Experts comment on early COVID vaccination rollout
Australia’s coronavirus vaccine rollout will be brought forward to next month, with Prime Minister Scott Morrison saying the first groups are expected to receive the jab in mid-to-late February. The PM said the first groups to receive the vaccine would be workers dealing with international arrivals and quarantine, frontline health workers, aged-care and disability workers, and those living in aged care or with a disability.
Professor Raina MacIntyre — Head of the Biosecurity Program at the Kirby Institute at the University of NSW — is an expert in influenza and emerging infectious diseases, and described the earlier rollout as excellent news.
“The international border is the greatest threat to us, because of new mutations of the virus which may be 50–80% more transmissible than the current strain. One of these strains has become the main strain in the UK, and they are finding that the standard control measures such as social distancing are not working as well. If one of these strains takes off here, it may be more difficult to contain.
“It is critical we vaccinate everyone working at the international border with the best available vaccine — not just hotel quarantine staff, but also transport staff, aircrew, airport workers. They are the most likely vectors of infection into the community — if they are well protected with the best vaccines, we can take a breath and wait for the broader community rollout.
“They need high-efficacy vaccines like Pfizer or Moderna; the Astra Zeneca vaccine will protect them against death and hospitalisation, but may not protect well against infection — so they can still get infected and set off a community epidemic.
“Protecting workers at the border is the most critical step to protect the community, and includes giving them respirators and finally accepting they are at risk of airborne infection. If the risk of community epidemics from the international border are reduced, we can wait for the population vaccination.”
Professor MacIntyre also said that the proposed earlier vaccination of health and aged-care workers was very welcome news.
For general community vaccination, Professor MacIntyre stressed the importance of using high-efficacy vaccines.
“I do not believe the Astra Zeneca vaccine, based on published phase 3 trial results, will be efficacious enough for herd immunity. We must also be mindful that the key trial endpoint to assess is the prevention of any infection (not just symptomatic infection).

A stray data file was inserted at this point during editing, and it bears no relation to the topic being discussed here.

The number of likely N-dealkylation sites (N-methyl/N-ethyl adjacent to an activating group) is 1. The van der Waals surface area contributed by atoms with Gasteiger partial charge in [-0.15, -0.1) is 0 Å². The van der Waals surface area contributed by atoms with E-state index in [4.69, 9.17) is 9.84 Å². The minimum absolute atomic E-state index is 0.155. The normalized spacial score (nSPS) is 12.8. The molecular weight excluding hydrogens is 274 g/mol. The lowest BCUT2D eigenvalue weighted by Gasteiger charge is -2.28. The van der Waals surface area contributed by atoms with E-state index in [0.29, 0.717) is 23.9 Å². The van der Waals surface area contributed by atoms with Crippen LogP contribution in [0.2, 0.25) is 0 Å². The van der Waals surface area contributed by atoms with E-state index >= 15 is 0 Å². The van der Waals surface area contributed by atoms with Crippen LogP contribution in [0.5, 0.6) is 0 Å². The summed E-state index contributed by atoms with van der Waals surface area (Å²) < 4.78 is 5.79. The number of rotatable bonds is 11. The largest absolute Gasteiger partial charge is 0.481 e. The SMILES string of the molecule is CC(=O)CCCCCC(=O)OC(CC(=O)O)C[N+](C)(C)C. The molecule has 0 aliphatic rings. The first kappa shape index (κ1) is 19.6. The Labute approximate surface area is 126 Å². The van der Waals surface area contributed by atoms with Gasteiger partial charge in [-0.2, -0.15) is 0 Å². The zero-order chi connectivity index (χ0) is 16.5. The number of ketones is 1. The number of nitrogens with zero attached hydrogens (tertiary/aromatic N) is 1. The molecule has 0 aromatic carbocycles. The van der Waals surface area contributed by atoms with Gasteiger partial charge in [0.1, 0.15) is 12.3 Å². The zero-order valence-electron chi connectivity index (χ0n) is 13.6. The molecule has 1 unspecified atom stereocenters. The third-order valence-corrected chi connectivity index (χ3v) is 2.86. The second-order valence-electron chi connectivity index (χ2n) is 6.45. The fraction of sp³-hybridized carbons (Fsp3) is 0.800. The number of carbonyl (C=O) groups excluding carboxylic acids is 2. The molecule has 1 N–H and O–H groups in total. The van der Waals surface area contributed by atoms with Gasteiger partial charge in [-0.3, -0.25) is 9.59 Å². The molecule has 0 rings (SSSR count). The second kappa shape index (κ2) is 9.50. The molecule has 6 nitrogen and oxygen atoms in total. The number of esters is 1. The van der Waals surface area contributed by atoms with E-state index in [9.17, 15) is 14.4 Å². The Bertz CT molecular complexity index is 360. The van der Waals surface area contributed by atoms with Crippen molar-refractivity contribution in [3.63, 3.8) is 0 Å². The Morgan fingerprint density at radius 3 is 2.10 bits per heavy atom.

“As I have explained here, I believe the elimination of COVID-19 in Australia may be feasible, if we use a high-efficacy vaccine and vaccinate enough people. We should be aiming for this — we may or may not succeed, but we should try before resigning ourselves to living with COVID long term.
“Vaccines are the best exit strategy we have for COVID-19, but the choices we make today could take us down very different pathways, depending on those choices.”
Dr Andrew S Flies — ARC Discovery Early Career Research Fellow at the University of Tasmania — agrees that a primary threat to regions that have been COVID-free for many months is the incursion of the SARS-CoV-2 virus from international travellers. “The best weapons against COVID-19 remain social distancing and masks, but vaccines offer powerful disease prevention tools, particularly for workers at international arrival and quarantine locations.
“Phase 3 clinical trial data from international studies suggest that several vaccines, including the Pfizer mRNA-based vaccine and AstraZeneca adenovirus-based vaccine, protect against severe disease. It remains unknown how effective these vaccines are at preventing transmission and reducing coronavirus in the community. However, statistical modelling efforts by Saad-Roy published in Science suggest that that vaccination may accelerate pandemic control even with imperfect vaccines and moderate vaccination rates.”
Professor Julie Leask — a social scientist whose research focuses on infectious disease and immunisation controversies and communication — from the University of Sydney Susan Wakil School of Nursing and Midwifery said that we should be cautious about welcoming the news that certain priority groups will get the vaccine early.